MUSLIMS around the world are observing Ramadaan, and some are fasting under appalling circumstances
Until recently the population of Xinjiang, the largest of China’s administrative regions, was mostly Uighur. Most Uighurs are Muslim, and Islam is an important part of their life and identity. Chinese authorities have stepped up a crackdown on Uighurs in recent years. Uighur commercial and cultural activities have been strictly curtailed by the Chinese government. There are severe restrictions on Islam, with fewer mosques and strict control over the madrassa (religious school) curriculum. Some Xinjiang government departments have banned Muslim civil servants from fasting during Ramadaan.
The Ogaden region is in eastern Ethiopia, with a mainly Muslim, ethnic Somali population of about 5 million people. In a systematic attempt to ethnically cleanse the area, Ethiopian military and paramilitary forces operating in Ogaden have been accused of carrying out extrajudicial killings and gang rapes; falsely arresting and torturing innocent civilians; and looting and destroying villages and crops. According to reports by Human Rights Watch, Amnesty International and Genocide Watch, the Ethiopian government has “initiated a genocidal campaign against the Ogaden population”, constituting “war crimes and crimes against humanity”.
The UN has called the Rohingya Muslims of predominantly Buddhist Myanmar one of the world’s most persecuted peoples. The Myanmar government has labelled them illegal immigrants from Bangladesh – even though the Rohingya presence in Myanmar goes back many generations. Stateless, Rohingya Muslims are denied basic rights such as citizenship, education, freedom of movement, employment, and the right to own property and marry without state permission. They are also subjected to forced sterilisation and forced labour.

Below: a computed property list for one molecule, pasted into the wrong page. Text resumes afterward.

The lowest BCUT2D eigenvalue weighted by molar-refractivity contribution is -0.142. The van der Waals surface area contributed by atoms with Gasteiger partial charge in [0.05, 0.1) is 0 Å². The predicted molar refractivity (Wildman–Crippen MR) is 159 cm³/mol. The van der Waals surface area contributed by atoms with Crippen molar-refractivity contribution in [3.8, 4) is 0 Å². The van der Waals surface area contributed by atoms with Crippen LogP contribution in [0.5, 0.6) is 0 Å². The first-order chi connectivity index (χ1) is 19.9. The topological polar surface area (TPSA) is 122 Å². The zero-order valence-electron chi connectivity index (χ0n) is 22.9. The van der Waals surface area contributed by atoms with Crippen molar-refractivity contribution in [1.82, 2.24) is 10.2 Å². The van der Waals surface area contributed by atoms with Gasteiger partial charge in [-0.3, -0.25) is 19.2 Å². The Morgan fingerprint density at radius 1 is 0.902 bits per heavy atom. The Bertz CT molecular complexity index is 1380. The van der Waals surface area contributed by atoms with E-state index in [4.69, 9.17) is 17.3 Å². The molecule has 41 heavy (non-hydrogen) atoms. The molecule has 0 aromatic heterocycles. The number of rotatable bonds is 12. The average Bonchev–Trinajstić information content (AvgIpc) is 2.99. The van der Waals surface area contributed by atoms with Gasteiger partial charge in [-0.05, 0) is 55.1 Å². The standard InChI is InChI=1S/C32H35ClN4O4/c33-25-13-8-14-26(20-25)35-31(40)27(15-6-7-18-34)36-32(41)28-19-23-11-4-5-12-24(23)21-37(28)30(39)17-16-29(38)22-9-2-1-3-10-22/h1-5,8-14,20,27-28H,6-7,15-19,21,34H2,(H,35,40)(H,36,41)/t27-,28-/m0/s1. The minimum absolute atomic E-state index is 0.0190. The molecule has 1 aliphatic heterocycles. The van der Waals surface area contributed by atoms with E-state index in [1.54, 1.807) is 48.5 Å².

During Ramadaan last year, the Israeli military attacked the Gaza Strip – the third major military assault on the area in seven years. Fiftyone days of war resulted in a situation that the UN has described as “unprecedented since the beginning of the Israeli occupation in 1967”. More than 2 200 Palestinians were killed and 11 000 injured. Some 18 000 homes were demolished, leaving 108 000 people homeless. Gaza’s only power plant was destroyed; 30 percent of Gaza’s residents are unable to access water; and half of all agricultural land was severely damaged. It will take more than 20 years and $7.8 billion (R97bn) to rebuild Gaza. Not a single home, hospital or school has been rebuilt, as Israel imposes a complete siege on the tiny coastal strip, refusing to allow essential reconstruction material into Gaza. –
Written by: Suraya Dadoo
First Appeared: The Star Newspaper (South Africa), 18 June 2015, page 26.
Suraya Dadoo is a researcher with Media Review Network. She focuses on the impact of the Zionist occupation on Palestinian media, education, healthcare, and family life. She holds a Masters degree in Sociology from Rhodes University.